December 4, 2018 12:41 am
Updated: December 4, 2018 12:46 am

Boyle Street Community Services launches #ThatsBS campaign to draw attention to poverty in Edmonton

Boyle Street Community Services is using its acronym -- BS -- in a clever social media push to raise money for its organization's efforts and to spark conversation via its #ThatsBS campaign.

CREDIT: Twitter/@BoyleStreet

It’s a play on words that an anti-poverty group in Alberta’s capital hopes will play out by raising awareness about the challenges facing impoverished and homeless Edmontonians.

Boyle Street Community Services is using its acronym, “BS,” in a clever social media push to raise money for its organization’s efforts, as well as to spark conversation via its #ThatsBS campaign.

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“We are Boyle Street and ‘that’s BS’ can also have a negative connotation as well,” the organization’s head of communications, Elliott Tanti, told Global News on Monday.

READ MORE: Unique partnership aims to fund much needed upgrades for Boyle Street Community Services

“What we’re trying to do is bridge those two things, so 1,900 plus people living on the streets that are homeless, that’s BS. Five-hundred people housed this year, that’s Boyle Street. Those are the sorts of statistics that we want to talk about.

“When we talk about ‘that’s BS’, it’s two Albertans are dying a day from accidental overdose, that’s BS. Four-thousand naloxone kits handed out by our organization, that’s Boyle Street.”

Watch below: (From August, 2018)Boyle Street Community Services building is long overdue for a renovation 

While the #ThatsBS campaign alludes to a curse word meaning nonsense, Tanti said he believes the daring use of the phrase is already reaping rewards for the organization and its goal.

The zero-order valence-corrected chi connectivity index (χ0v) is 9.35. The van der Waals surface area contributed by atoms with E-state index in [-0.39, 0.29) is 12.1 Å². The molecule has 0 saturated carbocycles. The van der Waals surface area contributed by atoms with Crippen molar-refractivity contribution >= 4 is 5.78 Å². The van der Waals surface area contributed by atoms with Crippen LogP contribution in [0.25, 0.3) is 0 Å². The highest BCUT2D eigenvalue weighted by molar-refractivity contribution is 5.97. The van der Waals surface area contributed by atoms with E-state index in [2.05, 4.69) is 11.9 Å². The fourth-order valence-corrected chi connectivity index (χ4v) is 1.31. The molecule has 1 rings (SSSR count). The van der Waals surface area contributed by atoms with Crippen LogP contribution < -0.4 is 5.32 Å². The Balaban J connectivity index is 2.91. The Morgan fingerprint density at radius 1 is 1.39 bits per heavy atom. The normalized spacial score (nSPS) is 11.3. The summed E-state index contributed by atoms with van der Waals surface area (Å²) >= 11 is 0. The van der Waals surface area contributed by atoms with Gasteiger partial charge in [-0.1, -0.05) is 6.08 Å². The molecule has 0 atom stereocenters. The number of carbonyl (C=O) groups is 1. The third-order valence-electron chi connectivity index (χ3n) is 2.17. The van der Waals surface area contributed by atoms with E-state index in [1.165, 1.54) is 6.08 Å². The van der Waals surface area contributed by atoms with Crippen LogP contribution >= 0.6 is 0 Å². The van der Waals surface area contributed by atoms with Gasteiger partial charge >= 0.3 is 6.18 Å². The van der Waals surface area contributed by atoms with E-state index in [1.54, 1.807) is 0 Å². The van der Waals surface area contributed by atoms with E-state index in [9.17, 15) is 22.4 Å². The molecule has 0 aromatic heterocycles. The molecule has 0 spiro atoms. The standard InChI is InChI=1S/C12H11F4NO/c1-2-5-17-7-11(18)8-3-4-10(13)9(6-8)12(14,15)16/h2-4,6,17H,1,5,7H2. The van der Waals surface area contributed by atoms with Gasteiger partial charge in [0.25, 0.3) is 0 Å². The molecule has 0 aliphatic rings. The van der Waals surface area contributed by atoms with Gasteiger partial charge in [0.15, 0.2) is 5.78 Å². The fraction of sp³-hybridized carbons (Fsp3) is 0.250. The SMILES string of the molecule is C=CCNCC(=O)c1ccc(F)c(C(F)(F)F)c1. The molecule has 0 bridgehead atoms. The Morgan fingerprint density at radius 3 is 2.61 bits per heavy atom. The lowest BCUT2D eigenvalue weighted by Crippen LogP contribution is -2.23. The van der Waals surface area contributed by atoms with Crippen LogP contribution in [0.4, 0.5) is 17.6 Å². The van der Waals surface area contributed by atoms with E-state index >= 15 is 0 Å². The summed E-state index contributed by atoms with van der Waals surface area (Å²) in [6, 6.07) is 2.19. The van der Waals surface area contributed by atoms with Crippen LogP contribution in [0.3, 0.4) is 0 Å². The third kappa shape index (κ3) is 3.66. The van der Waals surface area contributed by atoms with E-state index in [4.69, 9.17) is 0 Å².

“The social media interest has been quite high,” Tanti said. “I think people like that it’s a little edgy.

“By launching #ThatsBS, we’re talking about those systemic issues, those problems that our city continues to face, but we’re also providing Edmontonians with an opportunity to address the BS — that’s Boyle Street.”

Tanti said the timing of the campaign launch, at the beginning of the holiday season, is not accidental.

“This is the time of giving, and when people are thinking about others…that’s a big piece of this,” he said. “But it’s also the beginning of wintertime, the coldest time of the year, and in a city like Edmonton, a winter city, it provides a great opportunity to remind Edmontonians of the vast challenges that marginalized people living in poverty face at this time of year.”

For more information about Boyle Street Community Services and the #ThatsBS campaign, click here.

© 2018 Global News, a division of Corus Entertainment Inc.

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